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Mini Stroke Recovery: Causes, Symptoms, and Prevention

Senior man doing group yoga in park to promote a successful mini-stroke recovery

A mini stroke, also known as a transient ischemic attack (TIA), occurs when a temporary blood clot forms in one of the arteries of the brain. This causes stroke-like symptoms that usually resolve within 24 hours. This mini stroke recovery does not leave permanent side effects.

But while a mini stroke does not result in permanent disabilities, it is often a sign of an impending full stroke. In fact 1 in 5 patients who experience a TIA will sustain a true stroke in the next year. Therefore, early treatment of TIAs and efforts to prevent a larger stroke are critical.

To help you understand your mini stroke recovery, this article will discuss the symptoms and causes of transient ischemic attacks. We will also explain what necessary next steps you can take to prevent a larger stroke from occurring.

Table of Contents

Symptoms of Mini Strokes

chart illustrating common mini-stroke symptoms

Mini strokes and full strokes have identical symptoms. To identify the signs and symptoms of both, think of the acronym F.A.S.T:

  • Face. Face numbness and drooping, typically on one side
  • Arm. Arm weakness
  • Speech. Slurred speech or difficulty finding words
  • Time. Seek emergency treatment immediately

Other common signs and symptoms include vision loss and a sudden severe headache. The effects of a mini stroke can last anywhere between 15 minutes to 24 hours.

Because mini strokes have the same symptoms as severe strokes, it is not possible to know whether you are having a transient ischemic attack or something more serious. Therefore, it is vital to get treated immediately. Go directly to the Emergency Room. In some cases, you can benefit from administration of medication such as TPA which can reverse the effects of the stroke if administered within 4.5 hours of your symptoms.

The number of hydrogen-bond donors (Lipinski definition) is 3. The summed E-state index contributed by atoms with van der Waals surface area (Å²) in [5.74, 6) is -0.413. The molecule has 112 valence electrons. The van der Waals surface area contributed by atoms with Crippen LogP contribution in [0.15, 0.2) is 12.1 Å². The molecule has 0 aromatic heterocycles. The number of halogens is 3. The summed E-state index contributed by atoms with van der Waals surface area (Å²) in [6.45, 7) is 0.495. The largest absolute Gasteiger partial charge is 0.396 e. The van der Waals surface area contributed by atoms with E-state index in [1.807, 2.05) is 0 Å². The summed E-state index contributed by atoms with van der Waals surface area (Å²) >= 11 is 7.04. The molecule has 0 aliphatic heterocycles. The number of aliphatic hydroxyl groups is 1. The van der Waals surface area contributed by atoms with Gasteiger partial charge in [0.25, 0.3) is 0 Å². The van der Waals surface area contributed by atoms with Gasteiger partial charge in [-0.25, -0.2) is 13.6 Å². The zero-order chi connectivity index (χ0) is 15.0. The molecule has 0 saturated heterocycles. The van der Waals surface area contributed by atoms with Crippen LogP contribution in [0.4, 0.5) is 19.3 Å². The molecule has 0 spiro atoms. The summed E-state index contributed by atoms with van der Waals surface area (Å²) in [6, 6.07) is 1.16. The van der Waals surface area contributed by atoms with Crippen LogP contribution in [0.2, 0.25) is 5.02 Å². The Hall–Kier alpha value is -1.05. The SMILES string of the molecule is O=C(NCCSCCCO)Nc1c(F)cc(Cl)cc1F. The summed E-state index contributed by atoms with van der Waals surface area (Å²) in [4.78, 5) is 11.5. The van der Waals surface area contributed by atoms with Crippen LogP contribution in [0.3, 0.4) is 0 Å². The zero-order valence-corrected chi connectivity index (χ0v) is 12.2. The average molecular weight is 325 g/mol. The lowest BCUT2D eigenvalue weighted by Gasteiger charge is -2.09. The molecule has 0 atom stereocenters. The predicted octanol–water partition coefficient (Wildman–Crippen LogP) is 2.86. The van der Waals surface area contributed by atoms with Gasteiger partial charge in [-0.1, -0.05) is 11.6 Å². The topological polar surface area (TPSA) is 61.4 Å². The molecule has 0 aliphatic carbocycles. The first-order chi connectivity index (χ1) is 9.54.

Diagnosing a Transient Ischemic Attack

The only way to tell the difference between a TIA and a full stroke is to have a full evaluation by a doctor who will perform an examination and order imaging of your brain. Imaging, like CT scans or an MRI, can reveal the extent of damage to your brain that may have occurred during the stroke.

To determine the cause of your mini stroke, your doctor might order an ultrasound or echocardiogram to see if there is blockage or plaque in your arteries. This is because ischemic strokes can be caused by plaque buildup in your arteries, which catch or start a blood clot in locations in your brain where clots can easily get stuck and block blood from providing nutrients to brain cells. 

What to Expect After a Mini Stroke

Mini stroke recovery can be spontaneous. This means that mini stroke survivors do not need therapeutic rehab as with other strokes.

However, this does not mean that mini stroke survivors have a blank to-do list. Instead of rehabilitation, mini stroke recovery focuses on improving cerebral blood flow and preventing a second, more severe, stroke.

This requires addressing the underlying cause of your TIA and making certain lifestyle changes to reduce your risk of stroke. See our recommendations below.

Promoting a Successful Mini Stroke Recovery

Mini stroke survivors should work closely with their doctors to identify the cause of the mini stroke and prevent a full-size stroke.

Here are a few common treatment options for mini stroke recovery that your doctor may recommend:

1. Medications to Lower Cholesterol